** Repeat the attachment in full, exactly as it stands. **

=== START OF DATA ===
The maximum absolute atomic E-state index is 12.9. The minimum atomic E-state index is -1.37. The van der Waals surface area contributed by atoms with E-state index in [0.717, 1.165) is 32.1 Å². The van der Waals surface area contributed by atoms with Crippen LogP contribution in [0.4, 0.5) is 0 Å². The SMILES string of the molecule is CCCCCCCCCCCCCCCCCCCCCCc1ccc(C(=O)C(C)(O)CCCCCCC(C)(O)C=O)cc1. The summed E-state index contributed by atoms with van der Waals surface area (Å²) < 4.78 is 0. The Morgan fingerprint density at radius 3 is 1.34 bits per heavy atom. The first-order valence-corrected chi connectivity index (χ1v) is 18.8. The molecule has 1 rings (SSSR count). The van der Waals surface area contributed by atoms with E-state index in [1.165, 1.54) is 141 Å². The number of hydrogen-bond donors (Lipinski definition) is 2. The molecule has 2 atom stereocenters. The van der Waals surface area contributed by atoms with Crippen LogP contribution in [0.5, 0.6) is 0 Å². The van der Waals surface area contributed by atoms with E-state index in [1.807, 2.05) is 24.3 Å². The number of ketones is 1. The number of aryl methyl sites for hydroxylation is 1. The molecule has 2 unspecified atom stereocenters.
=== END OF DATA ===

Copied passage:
The maximum absolute atomic E-state index is 12.9. The minimum atomic E-state index is -1.37. The van der Waals surface area contributed by atoms with E-state index in [0.717, 1.165) is 32.1 Å². The van der Waals surface area contributed by atoms with Crippen LogP contribution in [0.4, 0.5) is 0 Å². The SMILES string of the molecule is CCCCCCCCCCCCCCCCCCCCCCc1ccc(C(=O)C(C)(O)CCCCCCC(C)(O)C=O)cc1. The summed E-state index contributed by atoms with van der Waals surface area (Å²) < 4.78 is 0. The Morgan fingerprint density at radius 3 is 1.34 bits per heavy atom. The first-order valence-corrected chi connectivity index (χ1v) is 18.8. The molecule has 1 rings (SSSR count). The van der Waals surface area contributed by atoms with E-state index in [1.165, 1.54) is 141 Å². The number of hydrogen-bond donors (Lipinski definition) is 2. The molecule has 2 atom stereocenters. The van der Waals surface area contributed by atoms with Crippen LogP contribution in [0.5, 0.6) is 0 Å². The van der Waals surface area contributed by atoms with E-state index in [1.807, 2.05) is 24.3 Å². The number of ketones is 1. The number of aryl methyl sites for hydroxylation is 1. The molecule has 2 unspecified atom stereocenters.